Supporting people in a forgotten country

This autumn WarTrauma provided a training far away in the desert of Algeria. The purpose of the training was to improve the psychological support for the Sahrawi. A special training, because the Sahrawi are the focal point of a forgotten conflict, in a divided country and with a government in exile. Isolated in large refugee camps the situation of hopelessness is difficult to imagine.

After Spain renounced their colony Western Sahara in 1975, neighbouring countries Mauritania and Morocco decided to divide the country. The independence movement Polisario resisted and a war was waged from 1976 until a truce was closed in 1991. Mauritania retreated, but Morocco has divided the country in isolated patches by creating a barrier of 2400 kilometers of large earthen walls and minefields. While the annexation by Morocco has been denounced by many countries, the independent Sahrawi Arabic Democratic Republic proclaimed by Polisario has not been universally recognized.

The training took place in Tindouf, in the Southern dessert of Algeria. Here a semi-autonomous region was set up supported by Algeria and the large refugee camps are where the government in exile is seated. The training was attended by doctors, psychologists and other health staff, mostly educated in Cuba, Spain or Russia. The training brought forward many gaps in knowledge and skills around mental health care.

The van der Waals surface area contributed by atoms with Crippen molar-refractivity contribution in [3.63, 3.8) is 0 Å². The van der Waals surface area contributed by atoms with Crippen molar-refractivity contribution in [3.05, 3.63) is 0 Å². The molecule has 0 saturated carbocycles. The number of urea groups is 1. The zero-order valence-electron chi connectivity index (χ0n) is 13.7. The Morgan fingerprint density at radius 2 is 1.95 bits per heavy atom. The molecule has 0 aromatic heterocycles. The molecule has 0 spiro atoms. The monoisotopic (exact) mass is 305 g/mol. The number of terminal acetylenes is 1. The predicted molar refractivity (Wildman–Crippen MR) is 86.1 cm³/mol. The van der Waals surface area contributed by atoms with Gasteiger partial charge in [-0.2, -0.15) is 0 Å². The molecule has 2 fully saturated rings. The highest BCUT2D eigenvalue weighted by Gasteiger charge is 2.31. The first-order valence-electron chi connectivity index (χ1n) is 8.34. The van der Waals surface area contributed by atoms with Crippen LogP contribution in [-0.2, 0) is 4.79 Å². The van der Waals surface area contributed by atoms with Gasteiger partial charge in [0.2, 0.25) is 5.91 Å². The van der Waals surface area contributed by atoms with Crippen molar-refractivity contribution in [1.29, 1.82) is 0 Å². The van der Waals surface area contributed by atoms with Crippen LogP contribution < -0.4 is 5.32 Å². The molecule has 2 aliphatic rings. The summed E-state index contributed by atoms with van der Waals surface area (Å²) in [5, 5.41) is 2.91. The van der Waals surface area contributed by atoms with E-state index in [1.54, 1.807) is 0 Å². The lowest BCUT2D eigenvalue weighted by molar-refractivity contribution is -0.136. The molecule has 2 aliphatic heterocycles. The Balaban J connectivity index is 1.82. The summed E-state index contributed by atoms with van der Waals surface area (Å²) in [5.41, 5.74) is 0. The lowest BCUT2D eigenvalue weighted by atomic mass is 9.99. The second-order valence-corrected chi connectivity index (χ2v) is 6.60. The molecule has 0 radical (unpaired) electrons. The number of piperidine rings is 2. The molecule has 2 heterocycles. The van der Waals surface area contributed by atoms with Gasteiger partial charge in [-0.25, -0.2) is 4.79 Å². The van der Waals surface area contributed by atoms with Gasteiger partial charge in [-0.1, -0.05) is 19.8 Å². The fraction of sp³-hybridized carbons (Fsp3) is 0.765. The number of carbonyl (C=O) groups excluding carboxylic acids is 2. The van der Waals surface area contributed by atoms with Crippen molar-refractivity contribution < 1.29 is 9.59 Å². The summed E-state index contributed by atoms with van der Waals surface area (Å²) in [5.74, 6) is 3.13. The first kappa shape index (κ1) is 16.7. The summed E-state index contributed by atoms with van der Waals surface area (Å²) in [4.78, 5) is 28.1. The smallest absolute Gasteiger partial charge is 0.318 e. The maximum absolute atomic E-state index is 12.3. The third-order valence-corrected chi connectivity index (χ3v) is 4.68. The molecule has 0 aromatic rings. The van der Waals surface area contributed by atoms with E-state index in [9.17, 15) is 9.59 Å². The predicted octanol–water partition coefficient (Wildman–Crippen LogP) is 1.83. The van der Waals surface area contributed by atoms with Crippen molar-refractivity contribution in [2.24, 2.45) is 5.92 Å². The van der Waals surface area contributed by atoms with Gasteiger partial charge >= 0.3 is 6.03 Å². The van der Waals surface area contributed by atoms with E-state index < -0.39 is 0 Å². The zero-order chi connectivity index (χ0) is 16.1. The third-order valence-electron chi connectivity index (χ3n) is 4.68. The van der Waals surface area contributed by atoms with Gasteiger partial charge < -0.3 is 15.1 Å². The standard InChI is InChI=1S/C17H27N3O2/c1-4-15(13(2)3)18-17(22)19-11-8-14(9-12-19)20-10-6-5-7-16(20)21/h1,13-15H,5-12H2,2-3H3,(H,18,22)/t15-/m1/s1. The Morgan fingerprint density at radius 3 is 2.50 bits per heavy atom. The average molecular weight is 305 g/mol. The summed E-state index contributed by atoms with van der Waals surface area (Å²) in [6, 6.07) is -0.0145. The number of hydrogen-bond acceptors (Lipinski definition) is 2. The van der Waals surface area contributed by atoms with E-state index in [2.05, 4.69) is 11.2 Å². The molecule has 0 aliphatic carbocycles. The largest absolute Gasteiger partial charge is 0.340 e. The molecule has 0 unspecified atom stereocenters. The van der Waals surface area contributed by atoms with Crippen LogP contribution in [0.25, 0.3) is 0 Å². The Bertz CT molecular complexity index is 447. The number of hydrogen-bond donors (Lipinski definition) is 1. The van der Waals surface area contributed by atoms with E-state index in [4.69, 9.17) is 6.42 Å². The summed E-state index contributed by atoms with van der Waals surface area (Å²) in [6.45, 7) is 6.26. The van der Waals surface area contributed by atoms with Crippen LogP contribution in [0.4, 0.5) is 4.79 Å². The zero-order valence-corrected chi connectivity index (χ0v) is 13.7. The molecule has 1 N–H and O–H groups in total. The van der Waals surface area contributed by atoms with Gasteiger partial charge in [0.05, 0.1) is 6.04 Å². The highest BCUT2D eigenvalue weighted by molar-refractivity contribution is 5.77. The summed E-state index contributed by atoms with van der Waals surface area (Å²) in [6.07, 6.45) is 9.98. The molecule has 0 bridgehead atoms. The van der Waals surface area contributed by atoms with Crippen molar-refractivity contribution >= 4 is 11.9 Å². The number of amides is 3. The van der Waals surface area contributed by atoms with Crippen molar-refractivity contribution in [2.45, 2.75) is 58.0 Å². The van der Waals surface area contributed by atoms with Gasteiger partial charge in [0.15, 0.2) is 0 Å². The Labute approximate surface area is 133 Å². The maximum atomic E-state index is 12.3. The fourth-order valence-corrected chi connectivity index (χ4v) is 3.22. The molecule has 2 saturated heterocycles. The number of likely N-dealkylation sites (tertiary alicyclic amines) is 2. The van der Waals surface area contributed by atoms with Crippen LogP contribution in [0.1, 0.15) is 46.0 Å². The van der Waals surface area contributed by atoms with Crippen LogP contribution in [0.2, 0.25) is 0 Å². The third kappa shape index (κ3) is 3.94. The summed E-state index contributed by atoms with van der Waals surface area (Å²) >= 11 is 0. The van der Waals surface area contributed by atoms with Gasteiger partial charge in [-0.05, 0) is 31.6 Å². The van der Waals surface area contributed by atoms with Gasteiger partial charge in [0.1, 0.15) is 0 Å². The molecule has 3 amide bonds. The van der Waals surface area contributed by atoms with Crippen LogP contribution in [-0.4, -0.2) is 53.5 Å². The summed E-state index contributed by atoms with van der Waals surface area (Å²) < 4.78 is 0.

For example, the psychologists are strong communicators, but they do not use standard methodologies of therapy. Doctors and nurses are familiar with diagnostics and most medications, but often do not realise side effects and contra indications. With regards to depression and post traumatic stress syndrome none of the participants were familiar with standard therapies such as EMDR or Cognitive Behaviorial Therapy.

The training was hosted by the UN Refugee organisation UNHCR in collaboration with the Ministry of Health of the Sahrawi government in exile. War Trauma is looking to do a follow up training to address the many issues we were unable to address. Additional funds to realise this are welcome.